With more than a third of UK workers saying they’d quit if their job demanded a full-time return to the office, and working parents facing the third-most expensive childcare system in the world when juggling career with family, research published today by Queen Mary University of London details how flexible working lessons from the pandemic can foster more family-friendly work practices.
Researchers conducted in-depth interviews with mothers and fathers who had line managerial responsibilities and worked from home during the Covid-19 crisis. The new report draws on two years of research to provide rich insights into how line managers with children balanced their own workloads while looking after their employees and organisational interests.
The study found that prolonged flexible working since the pandemic has significantly raised expectations among parents to work flexibly – particularly fathers, almost all of whom said it was a deal-breaker when searching for employment. Crucially, the report emphasises the importance of consistently available childcare and flexible working arrangements, not only for parents to maintain their careers but also for organisations to maintain productivity.
However, it also found that intense workloads meant line managers who afforded flexibility to their staff didn’t feel able or entitled to use it themselves. When implemented well, the research shows that flexible and remote work can have positive outcomes for both employers and employees.
The report makes recommendations on how line managers can be supported to lead flexible and hybrid working teams effectively. Recommendations for employers include:
- Support parents’ – particularly fathers’ – requests for flexibility, to challenge assumptions about family and work life as well as improve workplace inclusion and equality;
- Normalise flexibility in organisational culture by highlighting case studies that are not typical, e.g. managers who are fathers working flexibly;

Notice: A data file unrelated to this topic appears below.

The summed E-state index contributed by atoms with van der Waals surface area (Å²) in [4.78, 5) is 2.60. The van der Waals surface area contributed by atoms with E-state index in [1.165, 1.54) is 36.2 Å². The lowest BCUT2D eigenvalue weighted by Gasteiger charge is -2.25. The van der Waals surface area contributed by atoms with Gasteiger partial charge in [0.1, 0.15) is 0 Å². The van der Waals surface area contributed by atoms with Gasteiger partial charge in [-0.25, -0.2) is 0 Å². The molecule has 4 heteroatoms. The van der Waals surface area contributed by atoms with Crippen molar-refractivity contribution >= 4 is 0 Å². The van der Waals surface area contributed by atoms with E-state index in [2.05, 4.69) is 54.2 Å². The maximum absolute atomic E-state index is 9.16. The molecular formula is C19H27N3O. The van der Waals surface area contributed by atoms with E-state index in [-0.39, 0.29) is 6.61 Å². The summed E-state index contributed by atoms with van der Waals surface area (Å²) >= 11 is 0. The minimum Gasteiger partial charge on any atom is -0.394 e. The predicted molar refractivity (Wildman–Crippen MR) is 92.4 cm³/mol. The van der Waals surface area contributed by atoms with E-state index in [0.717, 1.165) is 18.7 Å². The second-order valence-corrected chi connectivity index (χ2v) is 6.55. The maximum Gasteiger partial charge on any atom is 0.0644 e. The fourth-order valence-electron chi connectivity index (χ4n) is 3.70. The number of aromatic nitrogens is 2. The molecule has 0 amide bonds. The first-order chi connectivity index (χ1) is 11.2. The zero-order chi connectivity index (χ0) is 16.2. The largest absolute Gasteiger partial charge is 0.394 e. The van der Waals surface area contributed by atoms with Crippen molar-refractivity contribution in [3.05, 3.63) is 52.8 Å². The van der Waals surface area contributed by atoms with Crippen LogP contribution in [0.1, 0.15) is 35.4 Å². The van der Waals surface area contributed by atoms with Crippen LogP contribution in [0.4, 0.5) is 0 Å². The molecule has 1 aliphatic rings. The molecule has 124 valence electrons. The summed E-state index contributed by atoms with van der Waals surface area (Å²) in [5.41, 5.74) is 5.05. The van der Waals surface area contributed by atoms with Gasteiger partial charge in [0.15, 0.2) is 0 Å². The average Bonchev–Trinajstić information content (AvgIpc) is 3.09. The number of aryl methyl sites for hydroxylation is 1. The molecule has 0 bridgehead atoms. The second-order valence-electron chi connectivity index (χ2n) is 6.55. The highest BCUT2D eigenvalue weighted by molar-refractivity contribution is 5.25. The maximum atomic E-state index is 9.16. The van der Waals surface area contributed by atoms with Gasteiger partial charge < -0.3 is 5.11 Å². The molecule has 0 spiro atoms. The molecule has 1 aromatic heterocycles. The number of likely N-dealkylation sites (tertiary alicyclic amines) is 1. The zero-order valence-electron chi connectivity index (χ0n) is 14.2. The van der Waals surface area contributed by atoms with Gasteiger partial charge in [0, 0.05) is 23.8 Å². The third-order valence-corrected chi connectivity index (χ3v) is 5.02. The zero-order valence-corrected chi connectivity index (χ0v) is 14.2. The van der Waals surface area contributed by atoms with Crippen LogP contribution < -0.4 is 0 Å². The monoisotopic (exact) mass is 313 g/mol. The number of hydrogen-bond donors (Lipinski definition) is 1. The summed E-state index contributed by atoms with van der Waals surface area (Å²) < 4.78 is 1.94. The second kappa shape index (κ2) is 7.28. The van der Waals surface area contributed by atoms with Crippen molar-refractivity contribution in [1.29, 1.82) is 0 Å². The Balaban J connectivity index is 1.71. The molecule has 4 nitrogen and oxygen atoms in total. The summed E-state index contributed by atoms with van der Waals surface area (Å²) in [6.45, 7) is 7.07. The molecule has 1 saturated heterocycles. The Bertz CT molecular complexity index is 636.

- Effective workload management and strategic prioritisation is key to protecting employees from burnout and ensure well-being and sustainable productivity;
- Empower managers to lead by example and role-model prioritisation, with specific training on how to manage a remote and hybrid workforce;
- Be prepared and proactive in crisis situations, to reduce stress and instil confidence.
Lead researcher Dr Maria Adamson, Senior Lecturer in Organisation Studies at Queen Mary’s School of Business and Management and Co-Director of its Centre for Research in Equality and Diversity, explained: “Flexible working was embraced and normalised due to the Covid-19 pandemic, but it cannot be ‘business as usual’ in crisis. We found that simply offering flexible working hours is not the best solution for employee well-being, particularly when they have managerial responsibilities and/or children at home; the key is how that flexibility is administered.
“Lockdowns were tough on parents and managers – but best practice ways of working through that crisis can be applied to any high-pressure work environments post-pandemic, or when implementing hybrid working arrangements. By building on these lessons, like focusing on effective workload management and strategic prioritisation, employers can ensure that flexible work benefits both organisations and employees as well as improving gender equality.”
Christina, a single mother of two working in customer service, told researchers: “I don’t think about myself; I need to be there for [my team] to support and listen to them. We’re very good when it comes to flexible working – although, to be honest, I didn’t take advantage of it.”
Jay, a father working in tech, added: “I found, also, people in the workplace were very quick to understand – especially men, I would say, who didn’t traditionally do the school pick-up or were slightly from a different generation… They suddenly got it, in my industry, that now my kids are home because someone else isn’t looking after them. I now understand what my more junior employees are working towards and what they’re having to do.”